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Basic Information

The linothorax was a type of armour popular in classical Greece and the Hellenistic empires that succeeded it. So, from at least as early as the 7th Century BC, and in use until about the 1st Century BC. It generally consisted of a cuirass and 'skirt' of pteruges and is thought to have been made of repeated layers of linen1 cloth, stiffened with resin, glue or wax.

The result was normally a relatively light, cool - and most importantly cheap - form of armour which was used extensively in its home culture, mostly for cavalry and light infantry such as the peltast, although it was frequently issued to pikemen and Hoplites as well.

Linothorax is a virtual unknown even to most gamers, as it appears almost nowhere in popular culture. Its existence is not all that widely remembered and there are no surviving examples2. Just one possible half-rotted partial remnant3 was found in a tomb. However, images of the linothorax adorn numerous pottery vessels from Ancient Greece, and there's a famous mosaic commemorating the victories of Alexander the Great that shows him wearing a linothorax in combat. Several literary references exist as well, ranging from Homer to Herodotus.

Some depictions of linothorax in classical art show sections that have been reinforced with plates or scales of metal. Especially around the belly, the most likely target area given the under-hand thrusting style of the Greek Hoplites in warfare.[4] Thus, linothorax could be (if the GM were so inclined) further defined into "heavy" and "light" versions, with or without metal reinforcement, respectively. Alternatively the linothorax with metal scales attached could simply be classified as scale mail.

Recently, a team at University of Wisconsin - Green Bay has made suits of linothorax using traditional period-authentic supplies of linen and a glue made from rendering rabbits. [2] The resulting armor is very resistant to arrows as well as blows with various melee weapons. [3]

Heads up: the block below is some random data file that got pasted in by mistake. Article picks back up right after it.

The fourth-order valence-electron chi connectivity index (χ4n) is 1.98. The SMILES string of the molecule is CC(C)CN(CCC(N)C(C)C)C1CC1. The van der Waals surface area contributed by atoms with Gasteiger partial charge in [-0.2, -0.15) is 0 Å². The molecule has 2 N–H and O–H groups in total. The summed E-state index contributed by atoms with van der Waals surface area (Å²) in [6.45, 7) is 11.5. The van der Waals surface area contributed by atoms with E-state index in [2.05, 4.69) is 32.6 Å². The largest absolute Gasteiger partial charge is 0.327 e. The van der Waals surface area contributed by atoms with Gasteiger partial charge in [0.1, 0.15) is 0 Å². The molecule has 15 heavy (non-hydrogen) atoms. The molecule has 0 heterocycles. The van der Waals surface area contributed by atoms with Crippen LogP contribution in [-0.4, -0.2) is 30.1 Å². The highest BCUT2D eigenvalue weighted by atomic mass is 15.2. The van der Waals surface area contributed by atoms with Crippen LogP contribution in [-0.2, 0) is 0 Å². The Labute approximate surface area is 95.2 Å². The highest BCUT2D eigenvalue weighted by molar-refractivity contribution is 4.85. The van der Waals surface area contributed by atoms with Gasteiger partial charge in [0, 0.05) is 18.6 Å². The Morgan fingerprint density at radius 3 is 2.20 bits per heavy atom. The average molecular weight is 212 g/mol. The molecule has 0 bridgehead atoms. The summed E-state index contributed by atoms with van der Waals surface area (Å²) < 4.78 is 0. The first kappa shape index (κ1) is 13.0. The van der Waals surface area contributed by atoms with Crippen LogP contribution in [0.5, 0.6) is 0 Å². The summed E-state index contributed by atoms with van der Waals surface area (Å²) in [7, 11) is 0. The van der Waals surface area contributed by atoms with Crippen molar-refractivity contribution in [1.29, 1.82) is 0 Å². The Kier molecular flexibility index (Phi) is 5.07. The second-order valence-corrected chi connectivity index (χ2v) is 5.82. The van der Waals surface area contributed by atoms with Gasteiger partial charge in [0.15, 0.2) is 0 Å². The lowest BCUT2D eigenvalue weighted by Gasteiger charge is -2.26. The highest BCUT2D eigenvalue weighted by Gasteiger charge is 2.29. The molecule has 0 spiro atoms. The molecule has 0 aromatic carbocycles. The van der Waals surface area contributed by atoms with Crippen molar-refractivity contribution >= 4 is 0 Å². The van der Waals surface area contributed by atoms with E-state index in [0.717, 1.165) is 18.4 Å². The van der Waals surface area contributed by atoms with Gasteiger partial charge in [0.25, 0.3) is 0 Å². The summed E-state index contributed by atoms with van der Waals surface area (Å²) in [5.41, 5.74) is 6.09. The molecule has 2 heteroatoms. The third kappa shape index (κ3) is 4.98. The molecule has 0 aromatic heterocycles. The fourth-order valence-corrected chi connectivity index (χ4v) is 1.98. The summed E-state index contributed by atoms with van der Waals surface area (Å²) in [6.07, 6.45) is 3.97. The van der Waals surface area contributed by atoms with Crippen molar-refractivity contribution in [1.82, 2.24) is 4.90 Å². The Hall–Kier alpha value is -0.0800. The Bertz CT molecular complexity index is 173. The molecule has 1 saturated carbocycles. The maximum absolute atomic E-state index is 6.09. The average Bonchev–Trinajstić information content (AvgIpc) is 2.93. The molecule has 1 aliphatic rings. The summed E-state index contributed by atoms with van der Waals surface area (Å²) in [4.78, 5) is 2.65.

3. Website: Youtube: Video about the class and research project that produced UW-GB's linen-and-glue recreation - Video's more about the class than the linothorax itself, but shows some great footage of how the armor looks and how resistant it is.
4. Website: Youtube: Video from another source showing a leather version. Argues against the linen concept as being impractical, and oddly enough, too costly. Highly informative, but looks geeky.
6. Website: Youtube: Video of a copper version. Arguably less historically accurate than the other versions, but looks good and could serve as a "Heavy Linothorax" variant in your game.
7. Website: Google: Results of a search for images of linothorax - gives an idea of what it looks like.

Game and Story Use

  • Obviously important if the campaign takes place in historical Ancient Greece or a fantasy counterpart culture thereof, but could also be produced by pretty much any other culture, especially ones that operate in a hot environment.
  • Linothorax would prove extremely advantageous to a quickly-mustered army fighting in warm climates. It's light weight, and doesn't heat up under the hot sun like bronze does. As it is worn, the heat and moisture of your body causes it to conform to your shape, reducing fatigue and movement restrictions. This means it can be made in bulk, and "broken in" during deployment, whereas most metal armors need a greater degree of custom-fitting.
  • Obviously this design bears more than a passing resemblance to modern resin-bonded kevlar armours - that's probably just a coincidence, but could make good time traveller tech…
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